4. If you don't have an automatic vehicle and have a manual transmission, ensure that all the adults in your group know how to maneuver and drive the manual transmission.
And the kids?
When you are a parent and a disaster befalls, the kids are likely the first you worry about and they need to be prepared too. Your first thoughts on your kids will be are they safe, are they healthy and preferably not scared. Unfortunately, the truth of the matter is that children can complicate plans for preparing for an emergency - everything is much simpler if you are just 2 adults for instance. That's why it is so important for parents and children to evacuate out of disasters as calm and orderly as possible. To achieve this, your child will need 3 things in preparing:
♦ Their supplies
♦ Information about the situation
Find the right bag for your child
A backpack seems to be the container of choice for children, with the premise that everyone needs to be in control of their own bag. The backpack should have enough space for their necessary things; many backpacks are designed for children to clip around their waists making it easy even for a 2-year old to carry. Consider customizing your children's backpacks with the following things:
1. De-stressful and calming items like their comfort toys, crayons, coloring books, etc., games, comfort blankets.
2. Family photo with all the contact information on it, lest you be separated from your child or children.
3. Hygiene items, such as diapers, wipes, toothbrush, medications, etc.
Give the children responsibility and ownership of their own bags, making sure they know what is in the bag, how to operate flashlights and everything that is in their bag. Remember not to over-pack too much, because as with pets, children under 6 can't really be expected to carry too much heaviness.
Where do pets fit into all of this?
Pets fit into your bug out vehicle with you and your family. Leaving behind your pets in a disaster is surely leaving family behind? When disaster befalls you, it is imperative you are prepared to include them too - you can't just forget them when preparing for disaster. You need to prepare bug out bags for them too and this is what is needed for their survival:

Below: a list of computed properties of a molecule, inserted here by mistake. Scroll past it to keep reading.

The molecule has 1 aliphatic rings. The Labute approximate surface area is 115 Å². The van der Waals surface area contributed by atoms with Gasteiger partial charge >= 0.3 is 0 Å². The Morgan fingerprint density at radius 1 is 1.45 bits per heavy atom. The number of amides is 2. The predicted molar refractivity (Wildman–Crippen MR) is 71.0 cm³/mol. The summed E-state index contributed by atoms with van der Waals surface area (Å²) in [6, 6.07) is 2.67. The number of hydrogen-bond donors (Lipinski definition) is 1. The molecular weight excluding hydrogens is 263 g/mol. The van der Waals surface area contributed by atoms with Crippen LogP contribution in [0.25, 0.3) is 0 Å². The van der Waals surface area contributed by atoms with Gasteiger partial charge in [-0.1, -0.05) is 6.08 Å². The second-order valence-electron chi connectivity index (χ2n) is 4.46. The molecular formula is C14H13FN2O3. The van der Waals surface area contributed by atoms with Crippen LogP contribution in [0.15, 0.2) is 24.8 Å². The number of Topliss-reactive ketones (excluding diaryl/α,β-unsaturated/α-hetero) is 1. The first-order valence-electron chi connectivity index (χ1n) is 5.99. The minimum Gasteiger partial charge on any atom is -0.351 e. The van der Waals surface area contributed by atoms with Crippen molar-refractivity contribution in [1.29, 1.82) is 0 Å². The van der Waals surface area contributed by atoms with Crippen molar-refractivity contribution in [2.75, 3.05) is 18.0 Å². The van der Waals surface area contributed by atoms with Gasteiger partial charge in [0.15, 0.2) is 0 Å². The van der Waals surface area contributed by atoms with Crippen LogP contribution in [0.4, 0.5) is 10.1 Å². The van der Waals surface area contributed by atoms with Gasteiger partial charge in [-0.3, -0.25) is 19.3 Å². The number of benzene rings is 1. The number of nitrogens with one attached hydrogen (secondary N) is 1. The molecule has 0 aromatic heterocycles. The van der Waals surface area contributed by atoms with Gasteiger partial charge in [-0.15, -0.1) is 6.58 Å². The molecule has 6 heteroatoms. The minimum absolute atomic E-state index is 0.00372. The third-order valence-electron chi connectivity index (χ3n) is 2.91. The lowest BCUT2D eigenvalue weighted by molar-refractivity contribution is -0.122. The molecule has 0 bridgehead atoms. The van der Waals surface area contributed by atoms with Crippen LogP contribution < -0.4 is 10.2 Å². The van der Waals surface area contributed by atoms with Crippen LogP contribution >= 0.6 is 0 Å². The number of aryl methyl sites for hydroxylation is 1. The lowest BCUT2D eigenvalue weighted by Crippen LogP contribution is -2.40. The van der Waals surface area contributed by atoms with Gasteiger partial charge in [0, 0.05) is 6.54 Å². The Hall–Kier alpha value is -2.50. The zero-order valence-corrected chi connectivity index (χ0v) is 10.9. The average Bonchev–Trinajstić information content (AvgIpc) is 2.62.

♦ Saddlebag for a dog: make bug out bags that attach to your dog's back so that he can carry his supplies too (like a blanket, bowls, medications, etc. - not too heavy)
♦ Tinned foods with can openers
♦ Fold up food bowls for their food and water
♦ Leashes, collars and ID tags
♦ Copies of all their vet documents in case the others get destroyed
♦ Cat and dog sweaters should you land up in freezing weather
♦ Their comfort items, because remember, disaster items can be pretty stressful for animals as well. Remember their blankets, dog and cat treats, and brushes
♦ Cat crates and dog crates
♦ Litterbox supplies for cats if you have, as well as a scoop
♦ Maybe some calming cat sprays for distressed cats that can scratch, bite and urinate when in extreme distress
It's true, there are plenty of options out there for finding the best bug out vehicle you will need when it comes to your survival. Understanding them and figuring out what is best for your needs is an important step towards including the right vehicle or truck for your bug out plan and procedure. It is also important that you don't depend just on any one particular idea when it comes to your bug out plan, depending on that for your survival. When disaster strikes, it is important that you are flexible, ready to continue your bug out plan on foot if that is what will be required. It might well be that disaster strikes after a disaster, and you have minutes, if not seconds to get out of your car in double-quick time. This is when an excelled preparedness bag or kit will be needed - it should have enough supplies to get you through those first 72 hours until help comes your way. Retreating to your bug-out area, the kit needs to ensure that you are able to be self-sufficient as well as protected for that moment in time.
Knowledge is power
It's a good idea to keep a book or a list of all the poisonous and the edible plants in the areas where you might be. Also make sure all your identification documents, passports, social security cards and driver's licenses are kept in waterproof containers - best to make copies. v
You might be tempted with all your bug out needs to want to opt for a heavy-duty military type looking vehicle, but don't let potential thieves see the opportunity. Don't flash all that prepping around. Review your bug out bag every 6 months, altering it and preparing it for the seasons that come and go. Keep bags with zips and compartments so that you know where everything is.
Just think, back in 2016, the Federal Emergency Management Agency noted around 102 emergency situations in the US. These included wildfires, storms, flooding, hurricanes and the like, affecting more than 200 million people every year. Doesn't it make sense that you and your family need to be prepared for these emergency cases? Keep calm and believe - you can do it!